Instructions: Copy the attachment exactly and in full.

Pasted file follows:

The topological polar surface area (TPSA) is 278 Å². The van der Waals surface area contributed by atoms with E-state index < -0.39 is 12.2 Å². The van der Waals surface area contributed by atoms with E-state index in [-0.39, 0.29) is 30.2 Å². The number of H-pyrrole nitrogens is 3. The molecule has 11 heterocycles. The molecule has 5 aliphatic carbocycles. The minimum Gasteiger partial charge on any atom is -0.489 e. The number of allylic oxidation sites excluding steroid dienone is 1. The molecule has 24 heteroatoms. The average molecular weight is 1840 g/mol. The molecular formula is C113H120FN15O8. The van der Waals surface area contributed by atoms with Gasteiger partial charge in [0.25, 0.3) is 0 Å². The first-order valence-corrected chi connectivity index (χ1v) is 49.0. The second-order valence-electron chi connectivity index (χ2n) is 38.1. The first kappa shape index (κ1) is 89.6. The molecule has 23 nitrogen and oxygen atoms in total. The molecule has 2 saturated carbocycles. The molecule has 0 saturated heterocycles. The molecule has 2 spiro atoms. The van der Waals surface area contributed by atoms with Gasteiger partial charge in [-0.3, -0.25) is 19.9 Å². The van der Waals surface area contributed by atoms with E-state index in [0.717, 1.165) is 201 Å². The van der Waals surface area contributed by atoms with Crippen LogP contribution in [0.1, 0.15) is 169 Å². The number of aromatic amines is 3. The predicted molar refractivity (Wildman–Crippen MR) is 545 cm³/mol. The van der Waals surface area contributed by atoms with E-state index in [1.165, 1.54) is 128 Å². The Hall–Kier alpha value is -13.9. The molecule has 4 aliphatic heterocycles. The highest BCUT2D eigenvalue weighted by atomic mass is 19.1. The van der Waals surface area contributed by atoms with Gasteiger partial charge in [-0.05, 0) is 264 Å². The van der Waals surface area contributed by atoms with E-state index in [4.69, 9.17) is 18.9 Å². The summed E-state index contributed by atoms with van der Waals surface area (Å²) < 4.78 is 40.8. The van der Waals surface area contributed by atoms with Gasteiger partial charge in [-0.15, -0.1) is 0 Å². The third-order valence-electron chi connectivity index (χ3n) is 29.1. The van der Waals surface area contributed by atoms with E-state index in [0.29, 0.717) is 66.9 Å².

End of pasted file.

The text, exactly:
The topological polar surface area (TPSA) is 278 Å². The van der Waals surface area contributed by atoms with E-state index < -0.39 is 12.2 Å². The van der Waals surface area contributed by atoms with E-state index in [-0.39, 0.29) is 30.2 Å². The number of H-pyrrole nitrogens is 3. The molecule has 11 heterocycles. The molecule has 5 aliphatic carbocycles. The minimum Gasteiger partial charge on any atom is -0.489 e. The number of allylic oxidation sites excluding steroid dienone is 1. The molecule has 24 heteroatoms. The average molecular weight is 1840 g/mol. The molecular formula is C113H120FN15O8. The van der Waals surface area contributed by atoms with Gasteiger partial charge in [0.25, 0.3) is 0 Å². The first-order valence-corrected chi connectivity index (χ1v) is 49.0. The second-order valence-electron chi connectivity index (χ2n) is 38.1. The first kappa shape index (κ1) is 89.6. The molecule has 23 nitrogen and oxygen atoms in total. The molecule has 2 saturated carbocycles. The molecule has 0 saturated heterocycles. The molecule has 2 spiro atoms. The van der Waals surface area contributed by atoms with Gasteiger partial charge in [-0.3, -0.25) is 19.9 Å². The van der Waals surface area contributed by atoms with E-state index in [0.717, 1.165) is 201 Å². The van der Waals surface area contributed by atoms with Crippen LogP contribution in [0.1, 0.15) is 169 Å². The number of aromatic amines is 3. The predicted molar refractivity (Wildman–Crippen MR) is 545 cm³/mol. The van der Waals surface area contributed by atoms with E-state index in [1.165, 1.54) is 128 Å². The Hall–Kier alpha value is -13.9. The molecule has 4 aliphatic heterocycles. The highest BCUT2D eigenvalue weighted by atomic mass is 19.1. The van der Waals surface area contributed by atoms with Gasteiger partial charge in [-0.05, 0) is 264 Å². The van der Waals surface area contributed by atoms with E-state index in [4.69, 9.17) is 18.9 Å². The summed E-state index contributed by atoms with van der Waals surface area (Å²) < 4.78 is 40.8. The van der Waals surface area contributed by atoms with Gasteiger partial charge in [-0.15, -0.1) is 0 Å². The third-order valence-electron chi connectivity index (χ3n) is 29.1. The van der Waals surface area contributed by atoms with E-state index in [0.29, 0.717) is 66.9 Å².